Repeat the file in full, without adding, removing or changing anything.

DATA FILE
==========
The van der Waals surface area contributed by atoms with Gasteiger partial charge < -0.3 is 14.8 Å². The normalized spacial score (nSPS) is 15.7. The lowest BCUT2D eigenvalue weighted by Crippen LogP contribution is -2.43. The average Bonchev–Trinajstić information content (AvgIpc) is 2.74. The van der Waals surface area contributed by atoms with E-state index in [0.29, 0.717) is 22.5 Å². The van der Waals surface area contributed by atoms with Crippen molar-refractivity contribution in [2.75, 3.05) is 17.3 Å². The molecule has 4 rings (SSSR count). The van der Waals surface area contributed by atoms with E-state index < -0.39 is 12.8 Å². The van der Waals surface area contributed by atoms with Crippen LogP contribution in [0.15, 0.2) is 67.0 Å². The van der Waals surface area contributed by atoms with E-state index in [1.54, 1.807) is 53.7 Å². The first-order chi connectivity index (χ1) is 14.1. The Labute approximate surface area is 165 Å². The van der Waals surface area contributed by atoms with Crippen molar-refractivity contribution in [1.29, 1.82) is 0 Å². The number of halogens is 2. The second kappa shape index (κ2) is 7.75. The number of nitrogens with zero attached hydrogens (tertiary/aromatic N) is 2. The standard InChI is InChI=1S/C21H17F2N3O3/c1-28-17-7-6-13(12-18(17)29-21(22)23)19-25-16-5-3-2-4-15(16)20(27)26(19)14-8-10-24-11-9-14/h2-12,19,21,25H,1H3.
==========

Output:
The van der Waals surface area contributed by atoms with Gasteiger partial charge < -0.3 is 14.8 Å². The normalized spacial score (nSPS) is 15.7. The lowest BCUT2D eigenvalue weighted by Crippen LogP contribution is -2.43. The average Bonchev–Trinajstić information content (AvgIpc) is 2.74. The van der Waals surface area contributed by atoms with E-state index in [0.29, 0.717) is 22.5 Å². The van der Waals surface area contributed by atoms with Crippen molar-refractivity contribution in [2.75, 3.05) is 17.3 Å². The molecule has 4 rings (SSSR count). The van der Waals surface area contributed by atoms with E-state index < -0.39 is 12.8 Å². The van der Waals surface area contributed by atoms with Crippen LogP contribution in [0.15, 0.2) is 67.0 Å². The van der Waals surface area contributed by atoms with E-state index in [1.54, 1.807) is 53.7 Å². The first-order chi connectivity index (χ1) is 14.1. The Labute approximate surface area is 165 Å². The van der Waals surface area contributed by atoms with Crippen molar-refractivity contribution in [1.29, 1.82) is 0 Å². The number of halogens is 2. The second kappa shape index (κ2) is 7.75. The number of nitrogens with zero attached hydrogens (tertiary/aromatic N) is 2. The standard InChI is InChI=1S/C21H17F2N3O3/c1-28-17-7-6-13(12-18(17)29-21(22)23)19-25-16-5-3-2-4-15(16)20(27)26(19)14-8-10-24-11-9-14/h2-12,19,21,25H,1H3.